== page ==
Finance

Puttable Bonds

Puttable Bonds

A puttable bond is a debt instrument that gives the bondholder the right to sell the bond to the issuer at a predetermined price at a specified time before maturity. Essentially, it’s a bond with an embedded put option, giving the bondholder the right, but not the obligation to demand early repayment from the issuer. Types of embedded options can be call option, put option, and extension option (extends the maturity of the bond).

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How do they work?

A bond is a debt instrument that makes periodic payments (called coupons) and the principal amount at the end of a specified time (called maturity). To reduce the cost of any debt, the issuer may provide the buyer with embedded options that are advantageous. A puttable bond is a bond that is advantageous to the investor since he can use his right to sell back the bond to the issuer in case it’s not advantageous for him to hold the bond any longer.

When would an investor with a Puttable bond exercise the option?

If he’s holding a bond that matures in 3 years, has a face value of $100, makes 5% coupon payments annually, and the interest rates rise from 5% to 6%, then the price of the Bond will fall (following the inverse relationship between bond prices and interest rates). It makes sense for the investor to get out of his current position with the bond he’s holding and reinvest into something with a higher interest rate. If he’s holding a bond with an embedded put option, this is doable. Hence, the put option provides security against rising interest rates and allows the investor to jump onto instruments with higher rates. This security of course means a lower cost of debt for the issuer because the put option is an advantage for the investor as he gets reduced reinvestment risk.

Convexity and Duration of Puttable Bonds:
The difference between the value of a puttable bond and an otherwise comparable option-free bond is the value of the embedded option.

Puttable Bonds

  • When the yield of the bond is relatively low compared to the bond in hand, the price of the puttable bond is basically the same as an option-free bond because no rational investor would sell the bond to the issuer at the put price. Therefore, the puttable bond will have a similar price/yield relationship to a comparable option-free bond.
  • As the price of the bond declines, the price of the bond first declines till the price reaches the put price, and then it stops declining because the put option provides an opportunity for the investor to exercise the option and redeem the bond.

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Pros and Cons to Bondholders & Issuing party:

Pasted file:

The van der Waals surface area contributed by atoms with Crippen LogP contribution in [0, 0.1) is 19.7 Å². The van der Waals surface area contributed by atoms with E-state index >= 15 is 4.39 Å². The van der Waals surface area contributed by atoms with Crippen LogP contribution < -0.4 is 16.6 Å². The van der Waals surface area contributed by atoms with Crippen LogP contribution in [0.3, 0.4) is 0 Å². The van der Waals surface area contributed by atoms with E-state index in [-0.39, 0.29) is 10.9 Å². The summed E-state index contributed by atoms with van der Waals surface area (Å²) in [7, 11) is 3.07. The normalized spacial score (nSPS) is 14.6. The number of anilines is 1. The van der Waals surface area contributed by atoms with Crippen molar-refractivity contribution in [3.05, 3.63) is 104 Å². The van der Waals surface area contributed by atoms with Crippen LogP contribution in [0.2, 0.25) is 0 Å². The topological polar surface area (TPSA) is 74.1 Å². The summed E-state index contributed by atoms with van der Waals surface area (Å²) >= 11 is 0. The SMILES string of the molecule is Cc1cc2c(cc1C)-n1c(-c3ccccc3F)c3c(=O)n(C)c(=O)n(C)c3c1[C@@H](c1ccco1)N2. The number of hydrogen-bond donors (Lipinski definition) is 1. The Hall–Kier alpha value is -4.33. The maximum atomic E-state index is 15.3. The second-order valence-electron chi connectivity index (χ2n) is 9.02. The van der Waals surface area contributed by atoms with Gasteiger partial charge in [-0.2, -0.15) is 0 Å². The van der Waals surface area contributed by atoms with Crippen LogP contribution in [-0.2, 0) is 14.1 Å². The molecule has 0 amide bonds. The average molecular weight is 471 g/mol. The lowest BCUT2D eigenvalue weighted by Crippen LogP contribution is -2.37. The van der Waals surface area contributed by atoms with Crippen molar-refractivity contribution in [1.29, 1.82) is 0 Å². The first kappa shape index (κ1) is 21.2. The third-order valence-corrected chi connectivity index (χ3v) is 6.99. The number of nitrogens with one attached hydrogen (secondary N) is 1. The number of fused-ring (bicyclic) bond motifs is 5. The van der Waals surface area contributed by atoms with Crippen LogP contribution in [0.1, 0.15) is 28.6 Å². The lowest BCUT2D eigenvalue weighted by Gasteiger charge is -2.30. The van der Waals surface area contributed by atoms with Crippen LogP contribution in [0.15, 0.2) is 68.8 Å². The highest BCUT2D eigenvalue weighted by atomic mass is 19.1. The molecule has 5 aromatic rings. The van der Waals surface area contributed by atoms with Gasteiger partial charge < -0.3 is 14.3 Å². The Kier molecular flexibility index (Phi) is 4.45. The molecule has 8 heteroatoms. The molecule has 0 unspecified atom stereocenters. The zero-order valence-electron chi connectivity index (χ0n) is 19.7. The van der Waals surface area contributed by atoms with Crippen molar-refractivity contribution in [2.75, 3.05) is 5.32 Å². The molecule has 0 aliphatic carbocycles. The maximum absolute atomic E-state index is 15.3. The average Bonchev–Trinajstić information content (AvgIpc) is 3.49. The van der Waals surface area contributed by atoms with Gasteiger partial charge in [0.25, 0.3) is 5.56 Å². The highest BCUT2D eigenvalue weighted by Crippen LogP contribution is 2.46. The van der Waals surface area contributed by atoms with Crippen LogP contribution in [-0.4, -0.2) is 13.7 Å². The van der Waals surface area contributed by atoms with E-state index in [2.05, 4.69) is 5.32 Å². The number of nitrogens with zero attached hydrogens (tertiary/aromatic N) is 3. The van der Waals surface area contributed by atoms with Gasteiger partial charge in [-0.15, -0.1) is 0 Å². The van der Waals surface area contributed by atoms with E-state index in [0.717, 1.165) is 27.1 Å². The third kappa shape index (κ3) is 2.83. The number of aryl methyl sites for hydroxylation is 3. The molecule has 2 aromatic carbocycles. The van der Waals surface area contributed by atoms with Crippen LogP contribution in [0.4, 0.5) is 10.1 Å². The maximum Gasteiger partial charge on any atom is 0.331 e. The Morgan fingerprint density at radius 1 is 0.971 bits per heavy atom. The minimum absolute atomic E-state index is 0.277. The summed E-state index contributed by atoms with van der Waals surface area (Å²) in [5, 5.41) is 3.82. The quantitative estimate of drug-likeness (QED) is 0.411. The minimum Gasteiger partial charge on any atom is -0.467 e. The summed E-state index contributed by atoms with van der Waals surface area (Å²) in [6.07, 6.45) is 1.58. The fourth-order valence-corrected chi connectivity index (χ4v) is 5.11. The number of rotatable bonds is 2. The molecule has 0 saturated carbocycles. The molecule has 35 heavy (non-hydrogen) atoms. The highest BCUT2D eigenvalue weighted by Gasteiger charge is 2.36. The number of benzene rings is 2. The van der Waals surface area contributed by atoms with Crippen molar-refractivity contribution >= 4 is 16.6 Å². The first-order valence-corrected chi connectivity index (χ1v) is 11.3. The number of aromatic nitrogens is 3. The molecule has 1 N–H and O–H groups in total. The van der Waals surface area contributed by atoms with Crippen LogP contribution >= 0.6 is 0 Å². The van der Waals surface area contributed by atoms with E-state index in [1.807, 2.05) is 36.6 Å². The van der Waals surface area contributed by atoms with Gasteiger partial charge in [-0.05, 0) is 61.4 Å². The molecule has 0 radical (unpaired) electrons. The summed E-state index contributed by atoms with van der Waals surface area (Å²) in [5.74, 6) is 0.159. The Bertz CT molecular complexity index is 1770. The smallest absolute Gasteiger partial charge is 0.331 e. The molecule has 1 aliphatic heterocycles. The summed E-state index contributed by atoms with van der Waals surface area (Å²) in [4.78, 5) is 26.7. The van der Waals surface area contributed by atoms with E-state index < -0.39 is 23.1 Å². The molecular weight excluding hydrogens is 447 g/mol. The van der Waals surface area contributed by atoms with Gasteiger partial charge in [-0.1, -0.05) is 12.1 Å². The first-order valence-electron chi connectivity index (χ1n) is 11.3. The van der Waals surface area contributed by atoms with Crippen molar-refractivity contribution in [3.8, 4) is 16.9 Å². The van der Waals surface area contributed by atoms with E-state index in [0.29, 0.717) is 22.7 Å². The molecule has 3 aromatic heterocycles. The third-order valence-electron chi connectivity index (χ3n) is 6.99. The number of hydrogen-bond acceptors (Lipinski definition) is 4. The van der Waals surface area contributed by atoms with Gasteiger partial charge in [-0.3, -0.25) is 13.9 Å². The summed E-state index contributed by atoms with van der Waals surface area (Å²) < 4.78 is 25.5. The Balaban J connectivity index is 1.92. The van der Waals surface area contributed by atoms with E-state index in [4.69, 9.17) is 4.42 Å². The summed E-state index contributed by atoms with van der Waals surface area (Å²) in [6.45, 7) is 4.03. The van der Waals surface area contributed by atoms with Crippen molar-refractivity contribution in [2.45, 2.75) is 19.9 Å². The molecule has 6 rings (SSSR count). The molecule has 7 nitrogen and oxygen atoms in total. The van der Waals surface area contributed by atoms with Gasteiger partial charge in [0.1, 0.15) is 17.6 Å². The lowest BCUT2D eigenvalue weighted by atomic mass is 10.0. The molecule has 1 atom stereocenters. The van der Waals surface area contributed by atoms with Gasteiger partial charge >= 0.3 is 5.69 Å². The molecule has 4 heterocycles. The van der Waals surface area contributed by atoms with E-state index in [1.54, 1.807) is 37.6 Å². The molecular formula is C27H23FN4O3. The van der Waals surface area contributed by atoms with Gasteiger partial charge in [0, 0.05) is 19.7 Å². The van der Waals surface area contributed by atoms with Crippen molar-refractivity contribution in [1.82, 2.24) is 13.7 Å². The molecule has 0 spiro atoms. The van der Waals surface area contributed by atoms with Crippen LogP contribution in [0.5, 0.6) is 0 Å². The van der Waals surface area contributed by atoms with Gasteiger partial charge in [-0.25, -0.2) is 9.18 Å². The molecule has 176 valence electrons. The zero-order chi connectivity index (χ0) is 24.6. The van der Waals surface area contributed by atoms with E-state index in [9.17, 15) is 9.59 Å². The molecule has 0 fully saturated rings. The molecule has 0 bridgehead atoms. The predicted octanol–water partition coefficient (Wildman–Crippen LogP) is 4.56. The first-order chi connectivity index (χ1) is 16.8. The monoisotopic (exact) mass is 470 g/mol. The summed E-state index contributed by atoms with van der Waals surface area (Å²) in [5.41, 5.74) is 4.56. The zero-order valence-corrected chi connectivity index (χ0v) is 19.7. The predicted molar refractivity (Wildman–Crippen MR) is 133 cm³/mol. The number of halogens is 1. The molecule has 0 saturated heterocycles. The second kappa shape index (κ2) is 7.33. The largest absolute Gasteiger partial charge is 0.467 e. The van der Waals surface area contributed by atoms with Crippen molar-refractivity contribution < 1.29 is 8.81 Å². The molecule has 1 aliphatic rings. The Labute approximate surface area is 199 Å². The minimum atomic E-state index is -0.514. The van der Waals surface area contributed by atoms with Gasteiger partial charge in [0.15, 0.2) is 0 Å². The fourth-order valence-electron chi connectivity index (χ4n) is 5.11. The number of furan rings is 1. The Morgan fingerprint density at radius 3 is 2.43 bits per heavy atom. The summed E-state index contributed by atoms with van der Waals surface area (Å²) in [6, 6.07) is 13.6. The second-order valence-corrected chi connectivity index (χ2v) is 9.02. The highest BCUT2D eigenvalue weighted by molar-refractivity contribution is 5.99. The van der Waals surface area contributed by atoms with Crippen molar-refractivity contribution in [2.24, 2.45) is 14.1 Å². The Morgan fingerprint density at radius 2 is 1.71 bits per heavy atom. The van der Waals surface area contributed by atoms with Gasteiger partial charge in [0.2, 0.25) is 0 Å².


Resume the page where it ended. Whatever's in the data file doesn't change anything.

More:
For the Bondholder:
+ Lowered Reinvestment Risk as he can exercise the put option in case of increased interest rates.
+ Put option provides an opportunity to also liquidate the bond in case of unforeseen circumstances and received payment from the issuer.
+ Usually guaranteed (depending on the bond’s indenture) by a third party in case the issuer isn’t able to pay up in case of redemption
+ Puts a limit on the potential price depreciation because when interest rates rise, the price of the puttable bond will not go any lower than the strike price.
– Lower yield compared to bonds without the embedded put option

For the Issuer:
+ Lower cost of debt
+ Good way to raise capital in case the interest rate are expected to stay stagnant or decrease
– In case of an increase in interest rates, the issuer may be called upon to liquidate the bond

Example:

Consider a puttable bond with a $100 face value, 4.5% annual coupon rate, with 2 years maturity period, and a put option for selling the bond back to the issuer at the end of each year. The current spot rate is 3%, and the 1-year forward rate from now is 5%, and the 2-year forward rate from now is 4%. Would the seller sell back the bond or not?

The present value of the bond at the end of Year 1 would be:

Since the Put price > expected market price, the put option would be exercised at the end of year 1.
The Value of the puttable bond at t0 would be equal to the put price of $100 plus the 1-year coupon of $4.5 discounted using the 1-year spot rate.

Puttable Bonds2

If the bond had no put option embedded, then the value would have been $100.994, calculated using the PV at the end of Year 1 plus the coupon payment discounted using a 1-year spot rate.
The difference between the two is the value of the put,
$101.45 – $100.994 = $0.46

This is to say that the puttable bond in this scenario is $0.46 higher in value compared to a conventional bond.

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Conclusion:

Puttable bonds differ from a plain/vanilla bond in that they allow the bondholder to sell them back to the issuer at a pre-determined price before maturity date while conventional bonds pay the principal back only at their maturity date. The advantage provided is that it contains an inherent price floor i.e. a price below which the market price of the bond will not fall in an event of an increase in market interest rate. This disadvantage is that this floor is not provided for free and the yield on a puttable bond is lower than for a conventional bond. However, the value of a puttable bond converges to the value of a conventional bond as the bonds near their maturity date.

Author:  Aman Aggarwal

About the Author: Aman is an Economics and Finance graduate with a budding interest in Strategic Management and Investment. An avid reader of all things Behavioral and Data Science –I strongly believe in solving problems with creative solutions backed up by quantitative rigor.

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